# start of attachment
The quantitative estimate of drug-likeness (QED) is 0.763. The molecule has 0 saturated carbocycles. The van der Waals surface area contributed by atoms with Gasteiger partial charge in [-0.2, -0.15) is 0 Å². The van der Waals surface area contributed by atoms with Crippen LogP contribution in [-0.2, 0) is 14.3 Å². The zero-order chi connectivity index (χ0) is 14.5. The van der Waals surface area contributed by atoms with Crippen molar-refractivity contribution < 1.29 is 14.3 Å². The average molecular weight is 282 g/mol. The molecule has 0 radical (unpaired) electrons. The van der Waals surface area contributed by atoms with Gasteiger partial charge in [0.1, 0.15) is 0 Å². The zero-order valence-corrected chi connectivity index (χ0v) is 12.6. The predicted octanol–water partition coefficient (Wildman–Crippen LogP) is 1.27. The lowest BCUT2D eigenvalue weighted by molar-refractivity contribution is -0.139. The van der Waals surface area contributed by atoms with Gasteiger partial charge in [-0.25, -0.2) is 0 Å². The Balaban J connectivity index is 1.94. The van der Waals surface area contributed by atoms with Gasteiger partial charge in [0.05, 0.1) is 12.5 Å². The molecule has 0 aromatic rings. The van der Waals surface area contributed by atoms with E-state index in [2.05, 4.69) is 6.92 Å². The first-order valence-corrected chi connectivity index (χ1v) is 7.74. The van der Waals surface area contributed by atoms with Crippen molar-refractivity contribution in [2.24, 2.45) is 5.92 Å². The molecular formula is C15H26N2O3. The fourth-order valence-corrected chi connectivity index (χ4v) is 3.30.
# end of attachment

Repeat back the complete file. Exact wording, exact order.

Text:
The quantitative estimate of drug-likeness (QED) is 0.763. The molecule has 0 saturated carbocycles. The van der Waals surface area contributed by atoms with Gasteiger partial charge in [-0.2, -0.15) is 0 Å². The van der Waals surface area contributed by atoms with Crippen LogP contribution in [-0.2, 0) is 14.3 Å². The zero-order chi connectivity index (χ0) is 14.5. The van der Waals surface area contributed by atoms with Crippen molar-refractivity contribution < 1.29 is 14.3 Å². The average molecular weight is 282 g/mol. The molecule has 0 radical (unpaired) electrons. The van der Waals surface area contributed by atoms with Gasteiger partial charge in [0.1, 0.15) is 0 Å². The zero-order valence-corrected chi connectivity index (χ0v) is 12.6. The predicted octanol–water partition coefficient (Wildman–Crippen LogP) is 1.27. The lowest BCUT2D eigenvalue weighted by molar-refractivity contribution is -0.139. The van der Waals surface area contributed by atoms with Gasteiger partial charge in [-0.25, -0.2) is 0 Å². The Balaban J connectivity index is 1.94. The van der Waals surface area contributed by atoms with Gasteiger partial charge in [0.05, 0.1) is 12.5 Å². The molecule has 0 aromatic rings. The van der Waals surface area contributed by atoms with E-state index in [2.05, 4.69) is 6.92 Å². The first-order valence-corrected chi connectivity index (χ1v) is 7.74. The van der Waals surface area contributed by atoms with Crippen molar-refractivity contribution in [2.24, 2.45) is 5.92 Å². The molecular formula is C15H26N2O3. The fourth-order valence-corrected chi connectivity index (χ4v) is 3.30.